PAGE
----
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Despite Fed Fears, Stocks Finish Mixed

May 18, 1999| From Times Staff and Wire Reports

Is the stock market really afraid of the Federal Reserve?

Major indexes closed mixed on Monday in thin trading, as an early decline brought out bargain hunters--despite the looming Fed policy meeting today.

The Dow industrials, which sank 194 points on Friday on worries about rising interest rates, eased just 59.85 points, or 0.6%, to 10,853.47. The Dow fought back from a 168-point early decline.

The Nasdaq composite surprised traders with a 1.3% gain to 2,561.84, after falling 2.1% on Friday.

Losers still swamped winners by 2 to 1 on the New York Stock Exchange, but trading was anemic as many players simply stepped aside. On Nasdaq, losers had just a 22-to-18 edge over winners.

A government report Friday on April consumer price inflation showed a surprising surge, triggering a sell-off in bonds that drove long-term yields to fresh 12-month highs--and raised the specter of a Fed increase in short-term rates to cool the economy.

But bonds were fairly calm on Monday. The yield on the bellwether 30-year Treasury bond ended at 5.89%, down from 5.91% on Friday.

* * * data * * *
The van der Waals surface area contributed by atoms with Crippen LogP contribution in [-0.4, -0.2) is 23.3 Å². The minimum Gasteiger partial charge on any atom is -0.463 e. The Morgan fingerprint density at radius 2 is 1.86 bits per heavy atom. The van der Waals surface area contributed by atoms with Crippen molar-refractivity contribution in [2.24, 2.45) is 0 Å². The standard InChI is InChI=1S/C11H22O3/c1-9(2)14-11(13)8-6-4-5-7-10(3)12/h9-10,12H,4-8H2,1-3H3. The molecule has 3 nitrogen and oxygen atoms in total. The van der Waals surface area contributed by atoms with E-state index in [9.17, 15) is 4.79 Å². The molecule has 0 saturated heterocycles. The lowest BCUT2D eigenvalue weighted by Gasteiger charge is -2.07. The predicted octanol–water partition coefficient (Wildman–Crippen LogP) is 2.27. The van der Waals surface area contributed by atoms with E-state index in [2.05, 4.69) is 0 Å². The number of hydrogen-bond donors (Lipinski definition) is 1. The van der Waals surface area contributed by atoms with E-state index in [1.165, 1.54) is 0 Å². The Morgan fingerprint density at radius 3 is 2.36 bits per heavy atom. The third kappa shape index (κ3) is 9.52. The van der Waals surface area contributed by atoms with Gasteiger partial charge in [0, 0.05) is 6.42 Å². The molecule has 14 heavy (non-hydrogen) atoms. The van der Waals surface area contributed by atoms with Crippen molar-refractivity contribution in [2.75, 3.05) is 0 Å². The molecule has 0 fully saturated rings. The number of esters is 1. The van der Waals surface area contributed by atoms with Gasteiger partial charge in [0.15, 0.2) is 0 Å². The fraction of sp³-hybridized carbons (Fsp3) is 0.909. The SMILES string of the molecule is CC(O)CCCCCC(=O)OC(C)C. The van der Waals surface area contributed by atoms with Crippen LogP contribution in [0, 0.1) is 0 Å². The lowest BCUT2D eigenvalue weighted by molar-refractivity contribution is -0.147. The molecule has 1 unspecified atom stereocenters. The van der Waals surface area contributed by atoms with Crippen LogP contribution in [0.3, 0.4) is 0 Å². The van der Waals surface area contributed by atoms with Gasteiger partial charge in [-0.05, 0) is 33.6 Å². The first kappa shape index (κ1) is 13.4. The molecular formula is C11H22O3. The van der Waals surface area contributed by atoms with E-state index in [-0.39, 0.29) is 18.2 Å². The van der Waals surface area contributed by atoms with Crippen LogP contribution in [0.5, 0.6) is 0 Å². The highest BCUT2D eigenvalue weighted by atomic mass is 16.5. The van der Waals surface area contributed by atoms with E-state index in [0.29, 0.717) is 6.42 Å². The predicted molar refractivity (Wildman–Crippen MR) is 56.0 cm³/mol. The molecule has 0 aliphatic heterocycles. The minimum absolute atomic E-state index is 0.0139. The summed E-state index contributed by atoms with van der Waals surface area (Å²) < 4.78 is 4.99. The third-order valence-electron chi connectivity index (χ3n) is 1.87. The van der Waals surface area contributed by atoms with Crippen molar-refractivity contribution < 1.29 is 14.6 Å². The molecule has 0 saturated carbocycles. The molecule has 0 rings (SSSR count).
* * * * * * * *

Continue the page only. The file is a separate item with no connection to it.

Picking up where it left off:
Still, many analysts expect the Fed to announce today that it has adopted a "bias" toward raising rates in the future.

On Wall Street, where highly valued growth stocks have been under pressure for weeks as bond yields have risen, analysts say it's unclear whether those stocks will continue to slide if the Fed does adopt a tightening bias--or whether their declines have ended in the near term. Some of those shares rallied Monday. Coca-Cola gained $1.88 to $67.13, Microsoft rose $2.25 to $79.13 and Charles Schwab jumped $4.81 to $114.19.

Foreign markets, taking their cues from Wall Street's action on Friday, were broadly lower on Monday. The Tokyo market sank 2.3%, Hong Kong shares dropped 2.1% and London slid 2.1%. In Mexico City, the main index dropped 1%.

If inflation is going to be a problem, nobody told the gold market: Gold futures for June delivery in New York fell $1.40 to $274.80, lowest closing price since June 1979.

Last August, gold hit an intra-day low of $271.60 before closing at $275.40, a 20-year low at the time.

Gold is under pressure as more countries decide to sell reserves.

Among Monday's highlights:

* Tech and Internet stocks rallying included Dell, up $2.06 to $43.25; Texas Instruments, up $4.13 to $110.13; and America Online, up $10.88 to $136.13.

* Takeover deals helped market sentiment. Wyman Gordon soared $5.69 to $18.94 after Precision Castparts agreed to acquire it for $20 a share in cash.

* On the downside, bank stocks fell on rate worries. Wells Fargo was off $1.13 to $40.88, and Mellon lost $1.75 to $69.44.

Market Roundup, C13

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